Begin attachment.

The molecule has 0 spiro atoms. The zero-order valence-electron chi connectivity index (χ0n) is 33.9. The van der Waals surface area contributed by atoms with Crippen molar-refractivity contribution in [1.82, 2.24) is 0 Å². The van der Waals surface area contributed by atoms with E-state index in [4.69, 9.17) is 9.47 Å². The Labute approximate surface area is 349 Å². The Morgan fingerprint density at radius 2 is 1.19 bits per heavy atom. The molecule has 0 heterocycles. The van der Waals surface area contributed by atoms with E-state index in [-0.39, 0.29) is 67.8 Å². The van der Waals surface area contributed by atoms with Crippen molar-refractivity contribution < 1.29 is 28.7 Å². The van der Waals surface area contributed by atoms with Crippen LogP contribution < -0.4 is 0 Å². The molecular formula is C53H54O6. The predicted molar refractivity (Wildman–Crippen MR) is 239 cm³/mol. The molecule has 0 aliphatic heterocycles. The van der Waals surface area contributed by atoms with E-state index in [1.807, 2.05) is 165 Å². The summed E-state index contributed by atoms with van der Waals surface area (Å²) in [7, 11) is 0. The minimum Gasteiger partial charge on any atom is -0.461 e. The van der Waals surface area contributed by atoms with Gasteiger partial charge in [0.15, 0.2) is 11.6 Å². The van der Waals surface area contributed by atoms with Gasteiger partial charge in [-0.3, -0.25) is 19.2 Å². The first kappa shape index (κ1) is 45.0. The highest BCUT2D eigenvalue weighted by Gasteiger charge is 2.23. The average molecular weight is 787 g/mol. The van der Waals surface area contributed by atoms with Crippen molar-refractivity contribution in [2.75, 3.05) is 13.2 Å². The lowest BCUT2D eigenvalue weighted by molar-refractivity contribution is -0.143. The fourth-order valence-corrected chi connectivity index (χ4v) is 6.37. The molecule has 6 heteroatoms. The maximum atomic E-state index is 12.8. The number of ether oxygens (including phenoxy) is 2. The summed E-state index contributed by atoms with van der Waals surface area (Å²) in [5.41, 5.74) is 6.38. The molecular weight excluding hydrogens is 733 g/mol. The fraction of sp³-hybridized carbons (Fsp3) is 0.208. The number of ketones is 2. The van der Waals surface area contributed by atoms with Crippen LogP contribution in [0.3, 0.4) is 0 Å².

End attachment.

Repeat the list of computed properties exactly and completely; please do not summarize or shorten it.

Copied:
The molecule has 0 spiro atoms. The zero-order valence-electron chi connectivity index (χ0n) is 33.9. The van der Waals surface area contributed by atoms with Crippen molar-refractivity contribution in [1.82, 2.24) is 0 Å². The van der Waals surface area contributed by atoms with E-state index in [4.69, 9.17) is 9.47 Å². The Labute approximate surface area is 349 Å². The Morgan fingerprint density at radius 2 is 1.19 bits per heavy atom. The molecule has 0 heterocycles. The van der Waals surface area contributed by atoms with E-state index in [-0.39, 0.29) is 67.8 Å². The van der Waals surface area contributed by atoms with Crippen molar-refractivity contribution < 1.29 is 28.7 Å². The van der Waals surface area contributed by atoms with Crippen LogP contribution < -0.4 is 0 Å². The molecular formula is C53H54O6. The predicted molar refractivity (Wildman–Crippen MR) is 239 cm³/mol. The molecule has 0 aliphatic heterocycles. The van der Waals surface area contributed by atoms with E-state index in [1.807, 2.05) is 165 Å². The summed E-state index contributed by atoms with van der Waals surface area (Å²) in [7, 11) is 0. The minimum Gasteiger partial charge on any atom is -0.461 e. The van der Waals surface area contributed by atoms with Gasteiger partial charge in [0.15, 0.2) is 11.6 Å². The van der Waals surface area contributed by atoms with Gasteiger partial charge in [-0.3, -0.25) is 19.2 Å². The first kappa shape index (κ1) is 45.0. The highest BCUT2D eigenvalue weighted by Gasteiger charge is 2.23. The average molecular weight is 787 g/mol. The van der Waals surface area contributed by atoms with Crippen molar-refractivity contribution in [2.75, 3.05) is 13.2 Å². The lowest BCUT2D eigenvalue weighted by molar-refractivity contribution is -0.143. The fourth-order valence-corrected chi connectivity index (χ4v) is 6.37. The molecule has 6 heteroatoms. The maximum atomic E-state index is 12.8. The number of ether oxygens (including phenoxy) is 2. The summed E-state index contributed by atoms with van der Waals surface area (Å²) in [5.41, 5.74) is 6.38. The molecular weight excluding hydrogens is 733 g/mol. The fraction of sp³-hybridized carbons (Fsp3) is 0.208. The number of ketones is 2. The van der Waals surface area contributed by atoms with Crippen LogP contribution in [0.3, 0.4) is 0 Å².